The click click
of the squirrel
in the spruce tree
is the metronome
which sets the rhythm
of the alto of the blackbird
of the base of the crow
and sparrows play flutes
and bees violas
and flies violins
and the woodpecker
while the tit
The sun is conducting
Then a church bell clangs
and rouses the sleepers
from their concrete nests
And the crescendo
is the stirring of bowels
is the crunching of cereals
is the droning of traffic
as digital displays
for another day
And the clouds
And the sun
takes a bow
Keep away from nightingales –
they’re patented by Keats;
and don’t you dare touch daffodils
or ever think of wandering lonely as a cloud –
You’ll incur the wrath of Wordsworth.
Swans did you say?
Yeats will sue you;
and as long as we’re talking
steer clear of that albatross –
Coleridge can cast a curse on you.
How about stopping by woods
one evening in the snow?
Frost will run you off with a pitchfork.
Ah, but surely there’s still something
like deserts, say, and a forgotten tyrant…
it’s no go with Shelley.
Can’t even use the simple “To be” –
Shakespeare’s sapped it dry;
or a humble red wheelbarrow
glazed in the rain –
Williams will wallop you.
For heaven’s sake what’s left?
Alas, Dorothy Parker has
already poeticized that…
You might as well stop writing.
My short story The Fatal i has been published in the
online magazine: Cecile’s Writers
They arrive at seven a.m. sharp
lugging their planes and saws and drills
to install the promised new windows,
windows to protect me from the world,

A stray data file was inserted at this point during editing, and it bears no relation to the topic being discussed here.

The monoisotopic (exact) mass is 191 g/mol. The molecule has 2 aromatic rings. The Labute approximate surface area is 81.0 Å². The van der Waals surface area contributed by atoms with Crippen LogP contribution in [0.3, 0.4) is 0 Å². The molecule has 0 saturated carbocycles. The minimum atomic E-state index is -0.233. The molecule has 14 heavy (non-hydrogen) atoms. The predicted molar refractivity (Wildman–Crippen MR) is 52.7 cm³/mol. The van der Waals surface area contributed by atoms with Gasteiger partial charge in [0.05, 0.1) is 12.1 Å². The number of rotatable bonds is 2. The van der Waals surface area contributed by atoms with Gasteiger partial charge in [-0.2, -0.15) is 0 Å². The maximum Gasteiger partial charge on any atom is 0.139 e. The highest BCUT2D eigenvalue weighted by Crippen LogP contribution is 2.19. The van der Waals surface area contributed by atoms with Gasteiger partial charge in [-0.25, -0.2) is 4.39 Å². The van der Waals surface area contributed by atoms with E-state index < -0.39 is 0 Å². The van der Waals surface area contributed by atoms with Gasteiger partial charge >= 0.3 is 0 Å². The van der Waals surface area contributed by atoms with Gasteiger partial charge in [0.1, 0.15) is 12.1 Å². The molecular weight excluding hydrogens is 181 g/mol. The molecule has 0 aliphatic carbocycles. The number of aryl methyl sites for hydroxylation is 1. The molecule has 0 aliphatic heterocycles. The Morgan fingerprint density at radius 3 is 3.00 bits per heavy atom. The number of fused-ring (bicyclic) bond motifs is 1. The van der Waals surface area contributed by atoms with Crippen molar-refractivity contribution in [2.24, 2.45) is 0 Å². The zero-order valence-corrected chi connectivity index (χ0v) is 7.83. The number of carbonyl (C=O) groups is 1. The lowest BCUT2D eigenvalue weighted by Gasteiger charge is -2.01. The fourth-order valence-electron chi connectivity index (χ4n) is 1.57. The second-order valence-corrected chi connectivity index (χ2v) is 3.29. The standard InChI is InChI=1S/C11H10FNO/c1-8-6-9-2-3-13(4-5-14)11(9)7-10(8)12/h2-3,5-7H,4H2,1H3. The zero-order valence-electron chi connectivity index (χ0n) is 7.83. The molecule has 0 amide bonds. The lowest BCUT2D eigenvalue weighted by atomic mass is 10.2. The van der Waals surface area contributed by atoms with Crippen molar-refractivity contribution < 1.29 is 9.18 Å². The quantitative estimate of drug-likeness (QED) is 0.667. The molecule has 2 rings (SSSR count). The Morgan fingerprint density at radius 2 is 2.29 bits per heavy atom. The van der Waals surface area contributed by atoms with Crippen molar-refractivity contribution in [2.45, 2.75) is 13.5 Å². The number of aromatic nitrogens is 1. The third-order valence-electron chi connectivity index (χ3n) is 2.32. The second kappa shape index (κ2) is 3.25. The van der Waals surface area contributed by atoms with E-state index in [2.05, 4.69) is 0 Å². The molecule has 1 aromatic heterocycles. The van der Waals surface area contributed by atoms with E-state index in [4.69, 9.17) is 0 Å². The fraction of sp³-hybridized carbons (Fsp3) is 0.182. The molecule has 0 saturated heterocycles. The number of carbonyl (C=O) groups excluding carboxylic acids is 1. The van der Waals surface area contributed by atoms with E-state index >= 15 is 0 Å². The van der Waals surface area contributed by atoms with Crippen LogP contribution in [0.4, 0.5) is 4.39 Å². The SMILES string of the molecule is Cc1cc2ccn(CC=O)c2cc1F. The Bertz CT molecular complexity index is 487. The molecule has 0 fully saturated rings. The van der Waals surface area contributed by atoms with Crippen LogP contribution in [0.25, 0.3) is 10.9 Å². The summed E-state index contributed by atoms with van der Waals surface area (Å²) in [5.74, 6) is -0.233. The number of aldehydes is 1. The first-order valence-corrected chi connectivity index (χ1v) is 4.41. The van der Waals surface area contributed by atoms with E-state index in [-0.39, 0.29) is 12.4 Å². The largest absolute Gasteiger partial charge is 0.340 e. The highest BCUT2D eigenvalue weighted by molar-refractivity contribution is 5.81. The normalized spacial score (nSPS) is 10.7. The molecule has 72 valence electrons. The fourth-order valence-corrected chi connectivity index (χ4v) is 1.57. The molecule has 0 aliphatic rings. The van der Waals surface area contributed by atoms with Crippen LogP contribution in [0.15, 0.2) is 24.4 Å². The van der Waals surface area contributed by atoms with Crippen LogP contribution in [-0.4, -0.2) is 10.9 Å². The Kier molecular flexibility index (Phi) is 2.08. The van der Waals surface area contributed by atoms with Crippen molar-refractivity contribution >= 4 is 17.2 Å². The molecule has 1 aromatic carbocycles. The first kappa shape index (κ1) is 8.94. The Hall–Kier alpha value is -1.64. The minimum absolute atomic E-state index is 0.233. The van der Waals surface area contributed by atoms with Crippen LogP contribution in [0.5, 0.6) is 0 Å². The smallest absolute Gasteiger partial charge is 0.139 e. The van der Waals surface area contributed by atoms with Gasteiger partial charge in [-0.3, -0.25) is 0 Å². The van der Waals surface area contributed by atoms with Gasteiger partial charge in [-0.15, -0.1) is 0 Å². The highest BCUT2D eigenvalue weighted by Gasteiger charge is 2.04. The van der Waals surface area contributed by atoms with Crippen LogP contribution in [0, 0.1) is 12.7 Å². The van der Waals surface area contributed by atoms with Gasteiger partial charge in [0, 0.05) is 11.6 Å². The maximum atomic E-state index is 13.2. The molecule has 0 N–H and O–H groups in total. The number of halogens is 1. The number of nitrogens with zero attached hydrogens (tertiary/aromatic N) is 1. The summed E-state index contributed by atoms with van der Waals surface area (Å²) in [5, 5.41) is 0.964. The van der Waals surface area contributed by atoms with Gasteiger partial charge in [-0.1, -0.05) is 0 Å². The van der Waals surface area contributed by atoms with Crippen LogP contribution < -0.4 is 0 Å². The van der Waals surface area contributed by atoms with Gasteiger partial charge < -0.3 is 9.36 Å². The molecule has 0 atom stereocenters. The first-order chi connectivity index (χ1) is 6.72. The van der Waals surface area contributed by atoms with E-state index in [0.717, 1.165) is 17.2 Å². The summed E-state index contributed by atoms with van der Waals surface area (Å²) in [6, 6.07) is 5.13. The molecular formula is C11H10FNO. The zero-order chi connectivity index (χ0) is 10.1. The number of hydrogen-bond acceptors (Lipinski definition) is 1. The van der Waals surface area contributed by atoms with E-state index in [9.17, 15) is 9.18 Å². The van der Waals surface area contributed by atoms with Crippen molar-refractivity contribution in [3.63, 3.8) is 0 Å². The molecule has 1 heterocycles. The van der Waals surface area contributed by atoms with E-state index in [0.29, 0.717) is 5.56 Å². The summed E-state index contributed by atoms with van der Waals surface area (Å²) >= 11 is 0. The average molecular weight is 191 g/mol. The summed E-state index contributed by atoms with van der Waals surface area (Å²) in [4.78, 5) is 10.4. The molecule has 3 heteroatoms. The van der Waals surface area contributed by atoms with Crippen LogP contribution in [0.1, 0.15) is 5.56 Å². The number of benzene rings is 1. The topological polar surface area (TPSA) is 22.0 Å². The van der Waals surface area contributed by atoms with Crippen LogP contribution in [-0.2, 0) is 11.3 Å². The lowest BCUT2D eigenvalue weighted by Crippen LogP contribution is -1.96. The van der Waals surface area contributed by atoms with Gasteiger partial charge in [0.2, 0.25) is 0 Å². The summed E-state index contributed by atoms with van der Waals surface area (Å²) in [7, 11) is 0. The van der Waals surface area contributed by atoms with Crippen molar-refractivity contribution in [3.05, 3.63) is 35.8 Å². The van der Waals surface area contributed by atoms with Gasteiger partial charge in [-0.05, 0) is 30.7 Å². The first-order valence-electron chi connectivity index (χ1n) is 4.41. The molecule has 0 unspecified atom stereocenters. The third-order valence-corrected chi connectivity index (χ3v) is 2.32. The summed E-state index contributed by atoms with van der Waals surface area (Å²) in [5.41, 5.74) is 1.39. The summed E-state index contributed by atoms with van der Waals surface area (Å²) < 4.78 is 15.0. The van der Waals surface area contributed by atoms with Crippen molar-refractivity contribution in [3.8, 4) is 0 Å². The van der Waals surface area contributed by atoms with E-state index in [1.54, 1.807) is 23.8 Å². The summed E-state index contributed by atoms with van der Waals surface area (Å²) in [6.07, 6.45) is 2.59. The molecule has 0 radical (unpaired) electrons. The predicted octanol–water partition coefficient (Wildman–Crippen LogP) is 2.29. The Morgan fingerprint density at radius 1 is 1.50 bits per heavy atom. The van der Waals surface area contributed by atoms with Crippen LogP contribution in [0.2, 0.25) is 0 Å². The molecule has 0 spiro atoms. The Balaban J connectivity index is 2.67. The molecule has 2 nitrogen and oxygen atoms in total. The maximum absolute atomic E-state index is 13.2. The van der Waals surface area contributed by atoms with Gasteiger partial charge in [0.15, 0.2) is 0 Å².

Triple glazed to keep out cold and noise:
neighbours who pace and argue half the night,
election promises blared from TVs,
the rain scrabbling on the sill to enter.
With fierce energy they rip out
old panes privy to secrets long dead
and with their saws chew into casements
*not opening to faery lands forlorn.
They soon have the windows mounted,
gleaming fresh as the first dawn –
then they leave like a storm dissipating,
leave me alone in the wake of silence.
Reference to #Keats’ “Ode to a #Nightingale”
They stride most serenely through city streets,
gaunt as old leather valises,
oblivious of the din, incessant honks
of tuk-tuks droning by like angry hornets;
they roam along gutters munching trash:
the stale headlines of politics,
the rancid flesh of coconuts,
the rusty grass straggling from pavement curbs –
O coy-eyed, humped cows of India,
sacred daughters of Kamadhenu,
givers of milk, curd, ghee, urine and dung,
the fivefold way of Puja,
where is Lord Krishna, the flute player,
to herd you home to buttercup meadows?